Returning home after a four day visit to Toronto, I am struck once again how much that city is a City and my home town, Vancouver is not even close.
It's in the air.
There is incredible human energy all around you. Not all of it good, of course, but it is there.
The streets are loud and boisterous with cars and trucks and cabbies and people shouting and bikes (with almost no one wearing a helmet, by the way) and streetcars. Below ground the subways are busy at any time of day.
There are dozens of distinct neighbourhoods, each with its main "high street" of restaurants and shops. On a beautiful evening such as we had yesterday, everyone is strolling, whether they are off to a Greek or Italian or Chinese restaurant or simply taking their after-dinner-at-home passiagata.
The head offices are here and the Blackberry People are in large supply. The Masters of the Universe are all about you, conquering, conquering, conquering. In bars and cafes they are very loud and insistent about practically everything.
How people who have never read a book or sat still for ten minutes to listen to a piece of music are so full and sure of themselves is a baffler, but that's how they are.
There is no Downtown East Side.
Oh, there are poor and suffering for sure.
In the downtown core, the immense divide between the very rich and everybody else is painfully apparent. Most people are struggling. Young, old and in between, you can see the burdens of daily life on their faces. We are just surviving, just barely. A woman from Ethiopia engaged me in a conversation while we both waited far too long for a streetcar on Dundas. All her concerns were about unemployment ("Are there more jobs in Vancouver?"), rent, taxes and deductions. Just enough left for food.
The neighbourhoods are beautiful, but not in the way that Vancouver neighbourhoods are often beautiful. In Toronto, the attraction is in the dense packing together of the old, brick houses and the shops on the main streets, not, as in Vancouver, the trees and gardens.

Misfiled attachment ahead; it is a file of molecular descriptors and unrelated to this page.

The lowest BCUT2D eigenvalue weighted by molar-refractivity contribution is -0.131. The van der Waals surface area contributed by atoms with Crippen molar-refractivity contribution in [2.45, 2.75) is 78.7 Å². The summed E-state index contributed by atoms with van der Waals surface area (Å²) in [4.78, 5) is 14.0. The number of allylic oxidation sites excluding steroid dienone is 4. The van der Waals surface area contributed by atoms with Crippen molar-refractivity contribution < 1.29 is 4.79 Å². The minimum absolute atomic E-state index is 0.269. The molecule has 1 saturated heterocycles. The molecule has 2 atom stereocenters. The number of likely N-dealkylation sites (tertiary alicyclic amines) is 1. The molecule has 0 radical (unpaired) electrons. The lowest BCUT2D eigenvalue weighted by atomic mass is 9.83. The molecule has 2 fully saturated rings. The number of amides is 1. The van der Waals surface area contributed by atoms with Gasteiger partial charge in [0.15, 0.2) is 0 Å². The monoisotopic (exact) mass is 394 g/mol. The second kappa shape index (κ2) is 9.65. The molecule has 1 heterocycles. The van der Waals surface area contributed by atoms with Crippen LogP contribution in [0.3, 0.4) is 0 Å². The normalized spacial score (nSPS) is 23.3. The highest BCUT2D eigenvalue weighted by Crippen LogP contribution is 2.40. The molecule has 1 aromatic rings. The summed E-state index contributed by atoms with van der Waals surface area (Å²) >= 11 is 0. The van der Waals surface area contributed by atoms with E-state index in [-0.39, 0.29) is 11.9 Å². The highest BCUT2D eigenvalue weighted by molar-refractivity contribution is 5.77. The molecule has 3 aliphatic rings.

The Art Gallery of Ontario with its new face-lift is imposing. It is a city block long and when you enter on what should be a quiet Tuesday afternoon, late in the day, thousands are milling about in groups and guided tours. The gift shop is on two floors and is much larger than many entire galleries.
This all proved too much for your weary blogger who had already taken the subway and the LRT to the Harbourfront and lunch at the Queen's Quay. I slipped across the traffic to a french cafe, got my cappuccino and oatmeal cookie, sat outside under an umbrella, took out my latest Philip Roth novel and found myself in traveler's heaven.
Later, I walked back to the hotel first through Chinatown and Spadina and then the U of T. In the evening, my old high school buddy drove us across the Don Valley Parking Lot to the Danforth for some wonderful Greek food.
Toronto can be demanding and exhausting, but it is truly a City.
Vancouver is my home and I love it, but let's be honest. It is a burgh, an adorable little hamlet by the sea. It isn't even remotely like what a City might be.